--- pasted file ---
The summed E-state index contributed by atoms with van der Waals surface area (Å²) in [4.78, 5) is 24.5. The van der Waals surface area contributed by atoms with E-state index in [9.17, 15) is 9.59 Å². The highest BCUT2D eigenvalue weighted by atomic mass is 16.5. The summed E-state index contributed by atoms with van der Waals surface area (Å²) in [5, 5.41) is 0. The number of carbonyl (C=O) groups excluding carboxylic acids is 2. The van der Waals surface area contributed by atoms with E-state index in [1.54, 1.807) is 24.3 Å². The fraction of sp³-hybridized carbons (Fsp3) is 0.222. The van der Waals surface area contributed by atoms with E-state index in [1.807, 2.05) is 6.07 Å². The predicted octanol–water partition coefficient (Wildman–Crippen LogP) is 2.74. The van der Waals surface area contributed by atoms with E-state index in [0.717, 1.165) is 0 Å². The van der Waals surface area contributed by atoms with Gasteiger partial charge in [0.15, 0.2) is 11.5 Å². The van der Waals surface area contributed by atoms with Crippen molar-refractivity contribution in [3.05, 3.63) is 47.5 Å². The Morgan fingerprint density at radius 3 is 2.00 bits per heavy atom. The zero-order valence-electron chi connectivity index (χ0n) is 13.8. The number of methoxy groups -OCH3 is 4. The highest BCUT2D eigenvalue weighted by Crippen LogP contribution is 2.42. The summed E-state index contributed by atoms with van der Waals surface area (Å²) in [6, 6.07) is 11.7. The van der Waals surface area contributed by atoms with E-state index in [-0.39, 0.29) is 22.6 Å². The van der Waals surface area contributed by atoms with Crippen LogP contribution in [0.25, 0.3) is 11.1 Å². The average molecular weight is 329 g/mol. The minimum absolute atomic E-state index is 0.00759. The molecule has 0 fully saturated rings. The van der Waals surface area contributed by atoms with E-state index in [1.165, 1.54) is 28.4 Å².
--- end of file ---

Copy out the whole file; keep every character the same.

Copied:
The summed E-state index contributed by atoms with van der Waals surface area (Å²) in [4.78, 5) is 24.5. The van der Waals surface area contributed by atoms with E-state index in [9.17, 15) is 9.59 Å². The highest BCUT2D eigenvalue weighted by atomic mass is 16.5. The summed E-state index contributed by atoms with van der Waals surface area (Å²) in [5, 5.41) is 0. The number of carbonyl (C=O) groups excluding carboxylic acids is 2. The van der Waals surface area contributed by atoms with E-state index in [1.54, 1.807) is 24.3 Å². The fraction of sp³-hybridized carbons (Fsp3) is 0.222. The van der Waals surface area contributed by atoms with E-state index in [1.807, 2.05) is 6.07 Å². The predicted octanol–water partition coefficient (Wildman–Crippen LogP) is 2.74. The van der Waals surface area contributed by atoms with E-state index in [0.717, 1.165) is 0 Å². The van der Waals surface area contributed by atoms with Gasteiger partial charge in [0.15, 0.2) is 11.5 Å². The van der Waals surface area contributed by atoms with Crippen molar-refractivity contribution in [3.05, 3.63) is 47.5 Å². The Morgan fingerprint density at radius 3 is 2.00 bits per heavy atom. The zero-order valence-electron chi connectivity index (χ0n) is 13.8. The number of methoxy groups -OCH3 is 4. The highest BCUT2D eigenvalue weighted by Crippen LogP contribution is 2.42. The summed E-state index contributed by atoms with van der Waals surface area (Å²) in [6, 6.07) is 11.7. The van der Waals surface area contributed by atoms with E-state index in [-0.39, 0.29) is 22.6 Å². The van der Waals surface area contributed by atoms with Crippen LogP contribution in [0.25, 0.3) is 11.1 Å². The average molecular weight is 329 g/mol. The minimum absolute atomic E-state index is 0.00759. The molecule has 0 fully saturated rings. The van der Waals surface area contributed by atoms with E-state index in [1.165, 1.54) is 28.4 Å².